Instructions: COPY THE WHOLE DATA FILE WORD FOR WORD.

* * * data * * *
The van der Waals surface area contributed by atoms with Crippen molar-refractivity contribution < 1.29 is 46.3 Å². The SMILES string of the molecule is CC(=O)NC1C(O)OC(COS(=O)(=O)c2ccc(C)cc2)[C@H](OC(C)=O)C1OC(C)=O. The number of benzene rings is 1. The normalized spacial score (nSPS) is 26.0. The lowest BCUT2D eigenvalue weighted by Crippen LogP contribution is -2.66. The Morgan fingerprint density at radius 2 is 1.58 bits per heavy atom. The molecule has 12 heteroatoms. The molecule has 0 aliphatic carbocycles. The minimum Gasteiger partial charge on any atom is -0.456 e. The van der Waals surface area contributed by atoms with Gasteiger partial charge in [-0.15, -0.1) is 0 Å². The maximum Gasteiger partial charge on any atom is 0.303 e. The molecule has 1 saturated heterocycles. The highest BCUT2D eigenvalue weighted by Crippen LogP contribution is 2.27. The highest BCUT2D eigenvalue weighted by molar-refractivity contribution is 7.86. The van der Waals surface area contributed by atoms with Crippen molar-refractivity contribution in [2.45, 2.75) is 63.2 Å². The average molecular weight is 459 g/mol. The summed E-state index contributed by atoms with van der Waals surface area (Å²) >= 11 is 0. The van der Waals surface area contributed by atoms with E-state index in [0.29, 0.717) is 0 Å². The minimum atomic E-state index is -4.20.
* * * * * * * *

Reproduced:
The van der Waals surface area contributed by atoms with Crippen molar-refractivity contribution < 1.29 is 46.3 Å². The SMILES string of the molecule is CC(=O)NC1C(O)OC(COS(=O)(=O)c2ccc(C)cc2)[C@H](OC(C)=O)C1OC(C)=O. The number of benzene rings is 1. The normalized spacial score (nSPS) is 26.0. The lowest BCUT2D eigenvalue weighted by Crippen LogP contribution is -2.66. The Morgan fingerprint density at radius 2 is 1.58 bits per heavy atom. The molecule has 12 heteroatoms. The molecule has 0 aliphatic carbocycles. The minimum Gasteiger partial charge on any atom is -0.456 e. The van der Waals surface area contributed by atoms with Gasteiger partial charge in [-0.15, -0.1) is 0 Å². The maximum Gasteiger partial charge on any atom is 0.303 e. The molecule has 1 saturated heterocycles. The highest BCUT2D eigenvalue weighted by Crippen LogP contribution is 2.27. The highest BCUT2D eigenvalue weighted by molar-refractivity contribution is 7.86. The van der Waals surface area contributed by atoms with Crippen molar-refractivity contribution in [2.45, 2.75) is 63.2 Å². The average molecular weight is 459 g/mol. The summed E-state index contributed by atoms with van der Waals surface area (Å²) >= 11 is 0. The van der Waals surface area contributed by atoms with E-state index in [0.29, 0.717) is 0 Å². The minimum atomic E-state index is -4.20.